Guest Column: Clarifying Invisible Children
In the past few weeks, Facebook and Twitter have been blowing up with “Kony 2012” and criticisms of the organization called Invisible Children. Many say it is a scam; some people aren’t sure what the truth is. So, who is Invisible Children, what is Kony 2012 and what are the real facts?
The Lord’s Resistance Army, led by Joseph Kony, abducts thousands of innocent Ugandan children, using little girls as sex slaves and boys as soldiers, forcing them to murder others. The LRA is not supported by any governments or communities and operates solely on what they can loot from the villages.
IC has been an active organization since 2005 with a goal of bringing Kony and his top officers to justice. Former child soldiers and others who have lived through the terrors of the LRA have even spoke at screenings held here at Kent State.
Despite all the facts and proof that IC is a legitimate organization, there have been mass amounts of criticisms and rumors spreading like wildfire over the Internet.
It is true that 37.14 percent of the funds IC receives goes toward the programs in Africa. However, what most people do not know is that IC believes in a three-pronged approach: media, advocacy and development.
Media catches the attention of the people. In its 2011 fiscal year, IC spent $699,617 on media and film creation.
Advocacy: Clearly, the creation of the movie did exactly what it was intended to do: spread awareness and attract people to help. An additional 38.76% is spent on sending IC employees all over the country to host free screenings in schools, universities, churches and even backyards.
Finally, development: IC has helped to rebuild war torn areas by establishing schools, scholarship programs, rehabilitation centers and early warning radio towers. The remaining 16.24% goes toward paying the employees, roadie vans, office space, etc.
IC headquarters is located in San Diego, Calif., but it employs many people living in Africa as well. All the financial information is available not only on its website but in its tax forms, which are public domain. Everything is online and easy to access.
IC recognizes that the LRA has moved out of Uganda and into Southern Sudan, the Democratic Republic of Congo and Central African Republic. It is correct that the Ugandan army is notorious for corruption. However, no money has ever gone toward the army or government of Uganda. Utilizing that army is the only feasible way to stop Kony and protect the civilians.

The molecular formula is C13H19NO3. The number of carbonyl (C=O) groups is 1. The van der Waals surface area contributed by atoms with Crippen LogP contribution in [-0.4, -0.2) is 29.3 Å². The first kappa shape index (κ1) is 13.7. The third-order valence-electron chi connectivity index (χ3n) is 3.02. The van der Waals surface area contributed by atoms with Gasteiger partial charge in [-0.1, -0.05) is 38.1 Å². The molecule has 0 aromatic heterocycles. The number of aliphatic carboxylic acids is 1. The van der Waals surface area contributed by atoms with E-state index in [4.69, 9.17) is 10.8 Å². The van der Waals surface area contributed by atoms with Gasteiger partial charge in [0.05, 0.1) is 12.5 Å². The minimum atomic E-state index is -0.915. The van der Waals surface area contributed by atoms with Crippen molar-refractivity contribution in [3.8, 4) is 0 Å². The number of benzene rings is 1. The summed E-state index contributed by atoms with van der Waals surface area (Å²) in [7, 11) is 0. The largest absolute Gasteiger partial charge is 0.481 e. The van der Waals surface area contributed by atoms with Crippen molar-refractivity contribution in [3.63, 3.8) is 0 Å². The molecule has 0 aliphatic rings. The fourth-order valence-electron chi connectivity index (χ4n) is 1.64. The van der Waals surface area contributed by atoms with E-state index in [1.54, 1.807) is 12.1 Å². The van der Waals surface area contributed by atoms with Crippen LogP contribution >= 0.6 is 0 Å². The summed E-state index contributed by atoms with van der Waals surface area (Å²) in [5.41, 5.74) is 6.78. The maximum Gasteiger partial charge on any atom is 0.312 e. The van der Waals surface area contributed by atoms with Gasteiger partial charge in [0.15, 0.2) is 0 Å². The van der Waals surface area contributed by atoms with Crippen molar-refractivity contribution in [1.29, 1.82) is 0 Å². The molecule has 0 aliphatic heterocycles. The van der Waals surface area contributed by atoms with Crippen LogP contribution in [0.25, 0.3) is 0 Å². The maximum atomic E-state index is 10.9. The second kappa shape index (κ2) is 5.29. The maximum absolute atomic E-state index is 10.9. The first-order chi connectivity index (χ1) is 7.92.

Finally, the founder of IC, Jason Russell, has been in the news recently for his strange behavior in public. According to not only IC but also Jason’s wife and the head of the San Diego Police Department, Jason Russell created a disturbance when he was running in and out of traffic and yelling at cars.
It is true that he was naked, but it is untrue that he was arrested. He was admitted to the hospital for exhaustion, malnutrition, dehydration and psychosis due to the great deal of stress he has been under in the last few weeks. If he had a heart attack people would have understood, but in these modern times people are much less sympathetic and understanding of the illnesses of the mind.
A quote from Jedidiah Jenkins reads, “We believe that human evil is the responsibility of all men. When we turn our face from horror, we bless it to continue. We believe our task is to live the simple and true things, and work them out no matter how hard: that men and women, no matter where they live, are equal. and loved. and worthy. and that we are all connected, not just in a complicated global exchange of goods and commodities, which is undeniable, but in a human web of innate value.”
This expresses the ideal and philosophy behind IC and what it calls “The Fourth Estate.”
If there is one thing that should be taken away from this article it should be this: Do your own research before believing what you hear. Look to reliable websites that end in .gov, .edu, .int and so on.
If anyone is interested in becoming involved, Kent State has its very own IC group. More information is available at facebook.com/KentStateInvisibleChildren.